The planet has gotten warmer and colder. No one denies that, well no sane person does. Indiana used to be covered by a glacier around 700,000 years ago so evidently it got a heckuva lot warmer at some point in time long before the combustion engine came along.

Chip Ahoy said...

I never fail to be surprised when I see balding old men wearing suits and ties construct edifices of argument on false premises.

Sir, check your premises.

Let's see in your 20's in the 60's, hum dee hum dee hum, plus 50, hum dee hum, in your 70's now. tisk tisk

the belief (which turned out to be mistaken) that the Soviet Union was winning the Cold War.Oh how easily that's dismissed in retrospect. I notice the writer didn't mention Sputnik. As if at that point there was no technological gap and as if they posed no threat at all. In large part, it was our country's response to USSR that made us what we are.

and it is notable that the policies of the new conservatism are powered largely by emotion and religion and have for the most part weak intellectual groundingsThis is simply not so. In fact, I would say the exact reverse is true. The policies of the conservatism that I hear and know about, and it's not new, are powered by the pocketbook, but I would not have phrased it that way, and it's not limited to Republicans either. Again, this rigid dualistic thinking, conservatives = Republicans, liberals = Democrats is too general and flawed. The writer's thought passages have become too rigid and too narrow.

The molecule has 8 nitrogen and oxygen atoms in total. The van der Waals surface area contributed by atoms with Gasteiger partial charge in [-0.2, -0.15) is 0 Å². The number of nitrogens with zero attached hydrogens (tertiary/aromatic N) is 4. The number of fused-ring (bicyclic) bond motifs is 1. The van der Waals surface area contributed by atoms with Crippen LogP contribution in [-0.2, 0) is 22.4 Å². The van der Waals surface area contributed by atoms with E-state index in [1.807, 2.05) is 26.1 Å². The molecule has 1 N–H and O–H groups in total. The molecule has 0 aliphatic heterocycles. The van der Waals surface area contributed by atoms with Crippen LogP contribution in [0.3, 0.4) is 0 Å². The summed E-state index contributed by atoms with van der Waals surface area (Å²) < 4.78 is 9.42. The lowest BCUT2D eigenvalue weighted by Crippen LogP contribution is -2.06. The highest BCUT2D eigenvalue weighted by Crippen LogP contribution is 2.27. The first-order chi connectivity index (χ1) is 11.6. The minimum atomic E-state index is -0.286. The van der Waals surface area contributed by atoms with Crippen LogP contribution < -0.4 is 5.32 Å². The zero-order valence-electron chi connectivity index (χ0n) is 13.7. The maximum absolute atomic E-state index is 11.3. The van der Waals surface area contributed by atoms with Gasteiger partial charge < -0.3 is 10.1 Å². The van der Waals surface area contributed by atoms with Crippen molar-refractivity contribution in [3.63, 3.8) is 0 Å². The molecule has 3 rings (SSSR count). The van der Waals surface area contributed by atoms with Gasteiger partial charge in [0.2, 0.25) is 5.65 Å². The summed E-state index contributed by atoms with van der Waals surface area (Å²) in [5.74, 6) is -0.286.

That the policies are weak in conception, have largely failed in execution, and are political flops is therefore unsurprisingWrong again. The policies are not weak in conception and they have not failed in execution. That's complete nonsense.

The writer says the blows are fourfold